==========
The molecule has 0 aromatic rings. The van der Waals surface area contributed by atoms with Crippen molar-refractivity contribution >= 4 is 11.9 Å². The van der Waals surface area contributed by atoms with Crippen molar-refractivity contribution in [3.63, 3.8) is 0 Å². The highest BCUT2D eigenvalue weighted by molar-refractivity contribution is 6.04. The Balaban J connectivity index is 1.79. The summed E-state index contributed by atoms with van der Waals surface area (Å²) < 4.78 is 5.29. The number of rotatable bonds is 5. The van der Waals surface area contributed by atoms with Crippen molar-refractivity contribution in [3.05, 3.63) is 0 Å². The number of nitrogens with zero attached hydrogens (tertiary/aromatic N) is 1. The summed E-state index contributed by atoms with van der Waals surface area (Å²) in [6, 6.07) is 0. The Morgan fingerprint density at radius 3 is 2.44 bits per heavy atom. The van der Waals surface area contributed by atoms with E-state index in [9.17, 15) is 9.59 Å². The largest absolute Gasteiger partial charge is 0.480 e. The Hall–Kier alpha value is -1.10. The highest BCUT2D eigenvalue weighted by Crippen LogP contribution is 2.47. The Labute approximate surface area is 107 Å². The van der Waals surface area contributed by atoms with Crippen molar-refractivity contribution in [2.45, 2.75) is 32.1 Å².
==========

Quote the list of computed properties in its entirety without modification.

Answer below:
The molecule has 0 aromatic rings. The van der Waals surface area contributed by atoms with Crippen molar-refractivity contribution >= 4 is 11.9 Å². The van der Waals surface area contributed by atoms with Crippen molar-refractivity contribution in [3.63, 3.8) is 0 Å². The highest BCUT2D eigenvalue weighted by molar-refractivity contribution is 6.04. The Balaban J connectivity index is 1.79. The summed E-state index contributed by atoms with van der Waals surface area (Å²) < 4.78 is 5.29. The number of rotatable bonds is 5. The van der Waals surface area contributed by atoms with Crippen molar-refractivity contribution in [3.05, 3.63) is 0 Å². The number of nitrogens with zero attached hydrogens (tertiary/aromatic N) is 1. The summed E-state index contributed by atoms with van der Waals surface area (Å²) in [6, 6.07) is 0. The Morgan fingerprint density at radius 3 is 2.44 bits per heavy atom. The van der Waals surface area contributed by atoms with E-state index in [9.17, 15) is 9.59 Å². The largest absolute Gasteiger partial charge is 0.480 e. The Hall–Kier alpha value is -1.10. The highest BCUT2D eigenvalue weighted by Crippen LogP contribution is 2.47. The Labute approximate surface area is 107 Å². The van der Waals surface area contributed by atoms with Crippen molar-refractivity contribution in [2.45, 2.75) is 32.1 Å².